The weather in the Northeast has been extra-frigid for the past few weeks, with a brief warming interlude this week. In Boston the highs were in the single digits, which is… cooooold. We had also just gotten more snow, so outside was sparkly-white and… coooold. But this is what gear is for, right?
I have been stuck inside with pneumonia. But I did get email from my friend Michele, who was intrepidly planning an outdoor snowshoeing expedition. And she gathered together a group of ten well-outfitted folks for the trip. They dubbed themselves the “Tundra Ten”. Yes, Canadian friends, we know it’s way way colder there. But it was fun and motivating all the same.
Here they are, ten geared-up maids all in a row:
Here’s a shot with a little more detail:
This reminds me a little bit of another intrepid group:
As far as I know, there wasn’t any singing on their snowy hike, but here’s what they had to say about it.
Rachel: It was 3 degrees this morning (that’s -16 Celsius, my friends), with a windchill of hello, Antarctica. Maybe it was 5 by the time we hit the trail. I expected at least some last minute “yeah, I went outside and came right back in, staying here” messages, but there were none. Nobody even complained she was cold. Hard core. And the power of movement!
The weather was cold enough that you had to treat it with respect. I like that, when you have to think about your environment and not be too nonchalant. It doesn’t only happen in winter — there’s the same slight anxiety with anything that’s pushing your limits a little. That said, with appropriate dress and pretty constant movement it wasn’t hard to stay comfortable, and the sun-shimmered snow was gorgeous. Totally worth it!
Sandra: I’ve always loved cold weather, snow, shorter days, and the whole winter season in general. Being out in the cold really makes me happy. I also love that I know so many women who want to get out there in the cold and will invite me along (I’m usually the slow friend). Michele did a great job of organizing us and everyone just spoke up about what they needed or had to share. About 2/3 of the way through, I was in “are we there yet” mode but I was more tired than cold at that point. It was nice playing in the woods with such a fun group of people!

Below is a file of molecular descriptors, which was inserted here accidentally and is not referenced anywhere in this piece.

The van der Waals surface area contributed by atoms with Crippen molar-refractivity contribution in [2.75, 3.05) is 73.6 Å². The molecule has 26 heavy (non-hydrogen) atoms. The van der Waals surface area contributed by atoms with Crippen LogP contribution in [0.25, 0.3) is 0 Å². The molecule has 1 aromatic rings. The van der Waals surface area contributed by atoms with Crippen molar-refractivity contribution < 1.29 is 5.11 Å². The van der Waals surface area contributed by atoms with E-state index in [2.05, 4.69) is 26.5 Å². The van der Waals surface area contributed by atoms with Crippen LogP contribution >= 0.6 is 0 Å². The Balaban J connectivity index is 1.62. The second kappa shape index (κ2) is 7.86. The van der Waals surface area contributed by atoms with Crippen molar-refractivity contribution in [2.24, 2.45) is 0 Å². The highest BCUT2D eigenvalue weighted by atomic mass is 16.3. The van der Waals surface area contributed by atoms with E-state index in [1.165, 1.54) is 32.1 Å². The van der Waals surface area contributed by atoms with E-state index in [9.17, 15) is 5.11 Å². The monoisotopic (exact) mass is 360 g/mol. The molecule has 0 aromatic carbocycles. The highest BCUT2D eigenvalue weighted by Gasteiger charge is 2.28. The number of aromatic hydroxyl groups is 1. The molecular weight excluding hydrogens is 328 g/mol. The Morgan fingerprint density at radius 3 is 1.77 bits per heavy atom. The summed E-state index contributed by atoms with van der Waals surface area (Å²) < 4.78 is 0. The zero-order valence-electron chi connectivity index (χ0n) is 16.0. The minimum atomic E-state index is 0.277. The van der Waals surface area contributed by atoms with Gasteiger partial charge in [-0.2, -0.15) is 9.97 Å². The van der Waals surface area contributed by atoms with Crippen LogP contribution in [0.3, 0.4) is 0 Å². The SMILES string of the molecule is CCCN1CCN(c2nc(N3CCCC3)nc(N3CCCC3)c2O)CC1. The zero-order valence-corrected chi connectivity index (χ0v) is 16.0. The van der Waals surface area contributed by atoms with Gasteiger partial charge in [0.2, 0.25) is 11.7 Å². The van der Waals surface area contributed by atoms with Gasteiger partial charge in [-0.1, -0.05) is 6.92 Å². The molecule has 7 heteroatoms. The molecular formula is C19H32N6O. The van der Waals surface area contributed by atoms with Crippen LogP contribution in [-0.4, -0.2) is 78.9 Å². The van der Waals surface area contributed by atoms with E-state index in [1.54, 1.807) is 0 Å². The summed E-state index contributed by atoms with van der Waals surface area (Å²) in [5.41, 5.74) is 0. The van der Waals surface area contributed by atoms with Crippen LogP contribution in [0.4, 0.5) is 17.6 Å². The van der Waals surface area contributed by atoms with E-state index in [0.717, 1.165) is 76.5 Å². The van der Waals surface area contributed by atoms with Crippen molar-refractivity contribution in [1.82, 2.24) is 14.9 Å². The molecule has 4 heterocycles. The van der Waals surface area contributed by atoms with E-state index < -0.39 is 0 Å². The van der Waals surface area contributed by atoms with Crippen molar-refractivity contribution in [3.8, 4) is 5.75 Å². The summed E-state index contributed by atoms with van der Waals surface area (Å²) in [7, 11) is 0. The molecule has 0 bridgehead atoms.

Jenny: It was my first time snowshoeing with borrowed snowshoes and poles. And what a blast. I wasn’t sure that I’d be warm enough but with my hand warmers and feet warmers and a wool neck warmer I was the perfect temperature. I was in the back so I didn’t have to break any new trail which was fine for my first time. I’m now considering buying some snowshoes!
Stephanie D: I’ve only been snowshoeing a couple of times, but I jumped at the opportunity to get outside after being cooped up for a couple of days in the snow storm. I was admittedly a little nervous about the extreme temperatures that were being predicted, but with a little planning in regards to clothing and gear – focusing on layers and skin coverage – I really wasn’t cold at all! It was fantastic to get together with a group of fun and like-minded individuals and to enjoy all the snow we have. Finding ways to get outside really makes all the difference in enduring such a long winter season in New England.
Bonus bargain gear note: Susan A won the prize for best price/value mittens: $18 from a hardware store. Here they are:
Since then, we’ve had a serious warming spell with rain, washing away the snow. Today is back to winter cold– it’s 14 F, or -10 C now. I’m on the mend, and hoping expecting to get back out there for wintry woodsy fun. Until then, I can at least read about it…
What have you been doing during the period of frigid cold (if your neck of the woods has experienced it?)